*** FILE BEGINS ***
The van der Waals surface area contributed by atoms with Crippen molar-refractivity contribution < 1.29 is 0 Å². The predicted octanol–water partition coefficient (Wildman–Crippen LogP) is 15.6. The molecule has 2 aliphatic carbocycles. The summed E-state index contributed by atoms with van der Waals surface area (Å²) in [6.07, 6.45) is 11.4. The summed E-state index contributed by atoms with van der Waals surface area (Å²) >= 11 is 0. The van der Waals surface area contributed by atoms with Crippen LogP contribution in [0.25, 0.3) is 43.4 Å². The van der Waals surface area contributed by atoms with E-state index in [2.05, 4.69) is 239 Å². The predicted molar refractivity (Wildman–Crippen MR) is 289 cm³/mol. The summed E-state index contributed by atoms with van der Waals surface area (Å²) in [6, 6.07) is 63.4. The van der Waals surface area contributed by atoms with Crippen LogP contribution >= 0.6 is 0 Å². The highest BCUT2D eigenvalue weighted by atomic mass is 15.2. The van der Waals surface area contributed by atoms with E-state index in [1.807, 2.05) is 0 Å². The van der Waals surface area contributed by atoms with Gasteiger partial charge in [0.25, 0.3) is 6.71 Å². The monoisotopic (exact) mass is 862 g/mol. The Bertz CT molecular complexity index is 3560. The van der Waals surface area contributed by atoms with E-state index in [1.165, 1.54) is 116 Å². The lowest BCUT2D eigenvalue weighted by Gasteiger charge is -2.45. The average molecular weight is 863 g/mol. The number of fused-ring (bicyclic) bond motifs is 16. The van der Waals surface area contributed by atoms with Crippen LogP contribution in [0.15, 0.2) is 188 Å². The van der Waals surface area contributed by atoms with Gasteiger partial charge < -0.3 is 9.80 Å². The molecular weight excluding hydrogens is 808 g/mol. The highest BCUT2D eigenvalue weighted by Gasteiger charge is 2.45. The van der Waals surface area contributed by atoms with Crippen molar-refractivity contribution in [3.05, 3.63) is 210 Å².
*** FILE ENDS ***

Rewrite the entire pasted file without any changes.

The van der Waals surface area contributed by atoms with Crippen molar-refractivity contribution < 1.29 is 0 Å². The predicted octanol–water partition coefficient (Wildman–Crippen LogP) is 15.6. The molecule has 2 aliphatic carbocycles. The summed E-state index contributed by atoms with van der Waals surface area (Å²) in [6.07, 6.45) is 11.4. The summed E-state index contributed by atoms with van der Waals surface area (Å²) >= 11 is 0. The van der Waals surface area contributed by atoms with Crippen LogP contribution in [0.25, 0.3) is 43.4 Å². The van der Waals surface area contributed by atoms with E-state index in [2.05, 4.69) is 239 Å². The predicted molar refractivity (Wildman–Crippen MR) is 289 cm³/mol. The summed E-state index contributed by atoms with van der Waals surface area (Å²) in [6, 6.07) is 63.4. The van der Waals surface area contributed by atoms with Crippen LogP contribution >= 0.6 is 0 Å². The highest BCUT2D eigenvalue weighted by atomic mass is 15.2. The van der Waals surface area contributed by atoms with E-state index in [1.807, 2.05) is 0 Å². The van der Waals surface area contributed by atoms with Gasteiger partial charge in [0.25, 0.3) is 6.71 Å². The monoisotopic (exact) mass is 862 g/mol. The Bertz CT molecular complexity index is 3560. The van der Waals surface area contributed by atoms with E-state index in [1.165, 1.54) is 116 Å². The lowest BCUT2D eigenvalue weighted by Gasteiger charge is -2.45. The average molecular weight is 863 g/mol. The number of fused-ring (bicyclic) bond motifs is 16. The van der Waals surface area contributed by atoms with Crippen LogP contribution in [0.15, 0.2) is 188 Å². The van der Waals surface area contributed by atoms with Gasteiger partial charge < -0.3 is 9.80 Å². The molecular weight excluding hydrogens is 808 g/mol. The highest BCUT2D eigenvalue weighted by Gasteiger charge is 2.45. The van der Waals surface area contributed by atoms with Crippen molar-refractivity contribution in [3.05, 3.63) is 210 Å².